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  • Writer's pictureJenny Phung

Mortgage Market Update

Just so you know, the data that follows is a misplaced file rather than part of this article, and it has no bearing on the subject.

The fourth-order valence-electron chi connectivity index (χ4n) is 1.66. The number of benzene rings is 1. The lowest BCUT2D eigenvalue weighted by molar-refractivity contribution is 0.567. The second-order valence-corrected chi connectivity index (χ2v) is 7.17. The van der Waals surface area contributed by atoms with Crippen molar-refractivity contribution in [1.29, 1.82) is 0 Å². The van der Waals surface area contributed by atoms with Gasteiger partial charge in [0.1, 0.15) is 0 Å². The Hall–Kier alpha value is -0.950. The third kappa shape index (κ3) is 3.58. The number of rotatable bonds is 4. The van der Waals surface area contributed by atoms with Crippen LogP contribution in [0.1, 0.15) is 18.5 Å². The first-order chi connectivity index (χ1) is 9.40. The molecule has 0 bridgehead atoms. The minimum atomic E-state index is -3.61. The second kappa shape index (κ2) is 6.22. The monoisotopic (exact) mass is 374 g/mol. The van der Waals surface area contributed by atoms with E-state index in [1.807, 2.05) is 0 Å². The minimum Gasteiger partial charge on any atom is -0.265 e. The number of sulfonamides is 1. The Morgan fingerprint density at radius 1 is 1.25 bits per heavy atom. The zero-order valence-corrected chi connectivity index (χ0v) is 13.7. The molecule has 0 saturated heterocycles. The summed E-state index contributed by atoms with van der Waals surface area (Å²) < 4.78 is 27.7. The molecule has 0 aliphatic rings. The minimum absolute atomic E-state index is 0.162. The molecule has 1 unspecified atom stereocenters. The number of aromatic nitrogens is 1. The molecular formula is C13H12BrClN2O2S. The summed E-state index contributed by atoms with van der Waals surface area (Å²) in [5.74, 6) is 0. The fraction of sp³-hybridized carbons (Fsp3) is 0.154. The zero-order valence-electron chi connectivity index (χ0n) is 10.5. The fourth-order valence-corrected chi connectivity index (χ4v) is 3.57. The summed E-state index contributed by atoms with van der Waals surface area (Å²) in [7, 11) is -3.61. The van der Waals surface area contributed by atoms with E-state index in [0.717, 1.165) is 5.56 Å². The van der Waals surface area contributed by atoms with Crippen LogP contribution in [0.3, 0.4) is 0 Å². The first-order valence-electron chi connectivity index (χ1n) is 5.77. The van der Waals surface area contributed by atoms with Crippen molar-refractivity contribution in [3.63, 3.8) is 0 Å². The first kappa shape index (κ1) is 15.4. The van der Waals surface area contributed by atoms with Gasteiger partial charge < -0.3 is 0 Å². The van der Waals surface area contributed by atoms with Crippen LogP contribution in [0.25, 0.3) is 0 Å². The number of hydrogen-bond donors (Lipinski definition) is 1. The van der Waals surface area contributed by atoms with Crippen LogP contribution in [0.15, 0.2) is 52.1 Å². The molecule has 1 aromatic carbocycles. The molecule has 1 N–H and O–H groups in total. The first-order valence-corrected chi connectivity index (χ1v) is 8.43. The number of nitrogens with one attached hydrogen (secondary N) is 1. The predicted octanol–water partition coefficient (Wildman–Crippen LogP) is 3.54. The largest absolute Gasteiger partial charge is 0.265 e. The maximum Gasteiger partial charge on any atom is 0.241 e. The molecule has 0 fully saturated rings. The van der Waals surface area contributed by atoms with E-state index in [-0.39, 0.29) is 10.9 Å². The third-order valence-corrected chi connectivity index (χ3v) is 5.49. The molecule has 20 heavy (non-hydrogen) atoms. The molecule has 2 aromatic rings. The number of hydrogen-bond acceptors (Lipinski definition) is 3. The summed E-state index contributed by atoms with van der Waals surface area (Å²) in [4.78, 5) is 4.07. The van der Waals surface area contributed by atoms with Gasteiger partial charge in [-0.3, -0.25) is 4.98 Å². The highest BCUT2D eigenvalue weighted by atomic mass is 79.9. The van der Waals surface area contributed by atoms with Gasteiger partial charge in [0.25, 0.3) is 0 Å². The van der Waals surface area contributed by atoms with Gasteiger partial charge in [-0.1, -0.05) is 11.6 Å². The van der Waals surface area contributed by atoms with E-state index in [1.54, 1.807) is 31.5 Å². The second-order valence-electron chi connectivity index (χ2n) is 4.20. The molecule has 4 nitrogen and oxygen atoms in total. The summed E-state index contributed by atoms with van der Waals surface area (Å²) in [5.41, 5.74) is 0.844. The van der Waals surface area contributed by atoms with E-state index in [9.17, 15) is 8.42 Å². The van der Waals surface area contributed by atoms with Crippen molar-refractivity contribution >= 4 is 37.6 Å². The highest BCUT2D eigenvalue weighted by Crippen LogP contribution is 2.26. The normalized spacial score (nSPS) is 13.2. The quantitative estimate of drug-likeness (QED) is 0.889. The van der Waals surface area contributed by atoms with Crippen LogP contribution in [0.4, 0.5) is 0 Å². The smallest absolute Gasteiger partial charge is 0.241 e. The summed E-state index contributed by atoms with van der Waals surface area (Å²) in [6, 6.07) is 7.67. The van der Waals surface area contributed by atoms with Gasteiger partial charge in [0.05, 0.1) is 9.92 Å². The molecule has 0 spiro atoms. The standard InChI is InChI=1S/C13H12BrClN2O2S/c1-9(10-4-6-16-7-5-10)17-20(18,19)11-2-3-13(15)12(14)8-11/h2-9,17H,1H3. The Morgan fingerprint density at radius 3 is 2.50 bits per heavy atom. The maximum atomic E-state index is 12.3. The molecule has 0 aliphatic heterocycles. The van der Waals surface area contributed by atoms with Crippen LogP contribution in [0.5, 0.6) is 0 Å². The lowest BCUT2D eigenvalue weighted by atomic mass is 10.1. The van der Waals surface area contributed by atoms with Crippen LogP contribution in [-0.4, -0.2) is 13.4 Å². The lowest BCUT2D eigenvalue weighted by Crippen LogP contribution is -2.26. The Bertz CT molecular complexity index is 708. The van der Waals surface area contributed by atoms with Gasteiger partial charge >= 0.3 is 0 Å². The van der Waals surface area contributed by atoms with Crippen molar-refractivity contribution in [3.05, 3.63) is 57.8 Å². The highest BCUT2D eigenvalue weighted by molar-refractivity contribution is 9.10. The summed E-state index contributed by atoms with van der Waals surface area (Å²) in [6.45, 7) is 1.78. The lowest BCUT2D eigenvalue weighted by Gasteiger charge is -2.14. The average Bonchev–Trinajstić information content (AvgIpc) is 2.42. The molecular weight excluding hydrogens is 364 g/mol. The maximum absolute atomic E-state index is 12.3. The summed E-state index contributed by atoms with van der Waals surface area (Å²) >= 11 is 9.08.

This week has only two monthly or quarterly economic reports for the markets to digest in addition to a couple of Treasury auctions that can affect rates. It likely will be a much quieter week for the bond market and mortgage rates compared to last week. November's Factory Orders data will finally be posted at 10:00 AM ET tomorrow. This report was delayed due to the government shutdown. It is similar to the Durable Goods Orders release in giving us a measurement of manufacturing sector strength, but this data includes new orders for both durable and non-durable goods. It normally is not one of the more important reports we get each month and considering tomorrow’s release will cover November, there is little chance of this report causing much movement in mortgage rates. Analysts are expecting a 0.3% rise in new orders, indicating a bit stronger manufacturing sector. The bond market would like to see a large decline, meaning that manufacturing activity was weaker than many had thought. Employee Productivity and Costs data for the 4th quarter will be released early Wednesday morning. It can cause some movement in the bond market but should have a minimal impact on mortgage pricing. Good news would be the productivity reading showing a much stronger increase than the 1.7% that is forecasted. That is because higher levels of worker productivity allow the economy to expand while keeping inflation subdued. The next event we need to be concerned with is the first of the two important Treasury auctions Wednesday afternoon. 10-year Treasury Notes will be sold Wednesday, followed by 30-year Bonds Thursday. Wednesday's auction is the more important of the two as it will give us an indication for demand of mortgage-related securities. If the sales are met with a strong demand from investors, we should see the bond market move higher during afternoon trading the days of the auctions. But a lackluster interest from buyers, particularly international investors, would indicate a waning appetite for longer-term U.S. securities and lead to broader bond selling. The selling in bonds would result in upward afternoon revisions to mortgage rates. Barring a surprise posting of delayed economic data, that concludes this week’s monthly and quarterly releases. There are some Fed speaking engagements this week that may draw attention and we are still in corporate earnings season, which can bring a heavy influence on bonds and mortgage rates at times. The most active day of the week for rates is difficult to predict with so little on the calendar, but Wednesday could be more active than others. The best candidate for calmest day is Friday. Despite the light calendar, it still would be prudent to maintain contact with your mortgage professional if still floating an interest rate and closing in the near future.

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